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Government desk-sharing to save £ millions

8 desks per 10 staff - but we question this new 'standard'

The government estate in the UK is huge.  It's valued at about £370 billion, and costs £25 billion per year to run.  Offices make up around half of that total, and many if not most of them are used very inefficiently.

So the UK government is looking at every possible way to cut the costs.  These fall into two main areas:

  • traditional ways of relocating to cheaper property, renegotiating leases, etc
  • introducing smarter ways of working, with a particular focus on desk-sharing.

The old ways are making savings

Cabinet Office Minister Francis Maude has just announced that the government has already saved $48 million form the lease moratorium introduced last year. According to Mr Maude:

“These savings are an excellent example of how across Whitehall we are driving down back office costs so we can protect important services on the front line.

“The moratorium on leases we introduced last year is working well and that is why just earlier this week I announced even tighter national property controls. Our drive for savings doesn’t stop there, the new advisory panel of property experts will help us identify areas were we can save money and ensure that no longer are millions of pounds squandered on expensive property leases and wasted office space.”

Examples of savings include:

  • the Crown Prosecution Service moved from Ludgate Hill to Rose Court in SE1 in June 2010, taking over 15,000 square metres off the civil estate and delivering cost reductions of over £9 million a year
  • the Medicines and Healthcare products Regulatory Agency (MHRA) moved from Market Towers in Nine Elms Lane to 151 Buckingham Palace road in SW1, taking over 12,000 square metres off the civil estate and delivering cost reductions of around £6 million a year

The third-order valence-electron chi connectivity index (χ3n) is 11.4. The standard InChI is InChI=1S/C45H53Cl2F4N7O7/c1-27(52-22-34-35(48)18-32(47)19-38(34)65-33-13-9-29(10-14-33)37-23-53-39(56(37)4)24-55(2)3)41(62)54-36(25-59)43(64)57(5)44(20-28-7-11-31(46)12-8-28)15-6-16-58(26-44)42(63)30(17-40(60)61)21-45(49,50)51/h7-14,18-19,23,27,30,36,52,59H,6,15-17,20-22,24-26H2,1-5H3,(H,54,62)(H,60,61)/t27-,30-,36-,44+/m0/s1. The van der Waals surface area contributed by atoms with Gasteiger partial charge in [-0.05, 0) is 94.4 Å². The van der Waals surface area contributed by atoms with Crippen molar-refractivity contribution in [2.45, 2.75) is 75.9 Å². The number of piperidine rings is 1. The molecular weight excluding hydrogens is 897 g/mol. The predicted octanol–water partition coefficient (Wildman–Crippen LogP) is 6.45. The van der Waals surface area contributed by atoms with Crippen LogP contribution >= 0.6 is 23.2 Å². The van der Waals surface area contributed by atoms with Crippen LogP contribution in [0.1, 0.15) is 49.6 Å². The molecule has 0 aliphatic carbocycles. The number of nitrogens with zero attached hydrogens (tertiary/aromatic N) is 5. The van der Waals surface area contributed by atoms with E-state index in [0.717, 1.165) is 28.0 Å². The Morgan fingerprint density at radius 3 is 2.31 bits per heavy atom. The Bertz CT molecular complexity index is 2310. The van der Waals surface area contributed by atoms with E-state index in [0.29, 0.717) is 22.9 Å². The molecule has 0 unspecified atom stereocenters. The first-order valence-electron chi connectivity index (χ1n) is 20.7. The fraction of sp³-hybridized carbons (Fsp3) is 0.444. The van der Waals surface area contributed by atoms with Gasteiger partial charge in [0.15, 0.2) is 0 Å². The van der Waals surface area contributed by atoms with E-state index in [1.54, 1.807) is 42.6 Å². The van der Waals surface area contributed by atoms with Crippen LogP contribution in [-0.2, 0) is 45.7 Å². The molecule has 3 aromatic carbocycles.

• the Medical Research Council moving from 20 Park Crescent, W1B to CAA House at 1 Kemble Street taking over 6,400 square metres off the civil estate and delivering cost reductions of £1.1 million a year.

There's still a lot to do.  The Sir Philip Green Review identified some horrendous examples of excessive office costs and unwise decision-making, such as the quango that moved to Coventry only to be abolished within a few months. This was after signing a 20 year lease with no break for 15 years, committing to rent of £1.2 million per year.  There's no doubt a few more of those lurking amongst the government property portfolio.

8 desks for 10 staff - a new default standard?

The government has also announced that all major refurbishments and new acquisitions of workspace adhere to the workplace standard of 8m2 or less, calculated in terms of net internal area per employee (full-time equivalent) and a ratio of 8 workstations or fewer per 10 employees.

This default standard has been bubbling up for some time in the government sector, first flagged up by the Office of Government Commerce (OGC) in 2008. The new Government Property Unit (GPU) has taken over the property role of the OGC and is clearly taking keen to push desk-sharing on this basis.

Although what is being promoted is '8:10 or less', it is clear from recent implementations of desk-sharing that 8:10 is seen to be a standard guideline, and departments and local councils seem content to achieve this.  This misses the opportunity to deliver greater value, and also to design spaces for more effective flexible working.

What's the problem with this?

Here are the problems with this approach: